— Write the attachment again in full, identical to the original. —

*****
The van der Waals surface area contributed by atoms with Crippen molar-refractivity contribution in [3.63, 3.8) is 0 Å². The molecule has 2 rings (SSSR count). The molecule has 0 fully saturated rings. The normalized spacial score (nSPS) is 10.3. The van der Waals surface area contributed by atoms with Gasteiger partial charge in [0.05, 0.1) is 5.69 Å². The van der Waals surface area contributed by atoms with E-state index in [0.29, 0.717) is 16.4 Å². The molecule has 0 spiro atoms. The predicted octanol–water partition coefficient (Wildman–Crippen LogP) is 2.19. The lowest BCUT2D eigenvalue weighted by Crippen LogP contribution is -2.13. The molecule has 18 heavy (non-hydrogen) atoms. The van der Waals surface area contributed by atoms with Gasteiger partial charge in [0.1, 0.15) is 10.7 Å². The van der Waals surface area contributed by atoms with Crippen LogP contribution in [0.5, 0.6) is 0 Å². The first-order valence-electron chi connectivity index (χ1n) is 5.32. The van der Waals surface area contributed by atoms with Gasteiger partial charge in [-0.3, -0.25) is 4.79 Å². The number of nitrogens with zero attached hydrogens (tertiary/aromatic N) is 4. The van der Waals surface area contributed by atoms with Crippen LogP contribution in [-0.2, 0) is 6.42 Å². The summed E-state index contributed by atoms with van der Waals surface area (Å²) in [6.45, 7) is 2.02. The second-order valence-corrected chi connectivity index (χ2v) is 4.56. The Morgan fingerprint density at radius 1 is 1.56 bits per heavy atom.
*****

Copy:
The van der Waals surface area contributed by atoms with Crippen molar-refractivity contribution in [3.63, 3.8) is 0 Å². The molecule has 2 rings (SSSR count). The molecule has 0 fully saturated rings. The normalized spacial score (nSPS) is 10.3. The van der Waals surface area contributed by atoms with Gasteiger partial charge in [0.05, 0.1) is 5.69 Å². The van der Waals surface area contributed by atoms with E-state index in [0.29, 0.717) is 16.4 Å². The molecule has 0 spiro atoms. The predicted octanol–water partition coefficient (Wildman–Crippen LogP) is 2.19. The lowest BCUT2D eigenvalue weighted by Crippen LogP contribution is -2.13. The molecule has 18 heavy (non-hydrogen) atoms. The van der Waals surface area contributed by atoms with Gasteiger partial charge in [0.1, 0.15) is 10.7 Å². The van der Waals surface area contributed by atoms with Crippen LogP contribution in [0.5, 0.6) is 0 Å². The first-order valence-electron chi connectivity index (χ1n) is 5.32. The van der Waals surface area contributed by atoms with Gasteiger partial charge in [-0.3, -0.25) is 4.79 Å². The number of nitrogens with zero attached hydrogens (tertiary/aromatic N) is 4. The van der Waals surface area contributed by atoms with Crippen LogP contribution in [-0.2, 0) is 6.42 Å². The summed E-state index contributed by atoms with van der Waals surface area (Å²) in [6.45, 7) is 2.02. The second-order valence-corrected chi connectivity index (χ2v) is 4.56. The Morgan fingerprint density at radius 1 is 1.56 bits per heavy atom.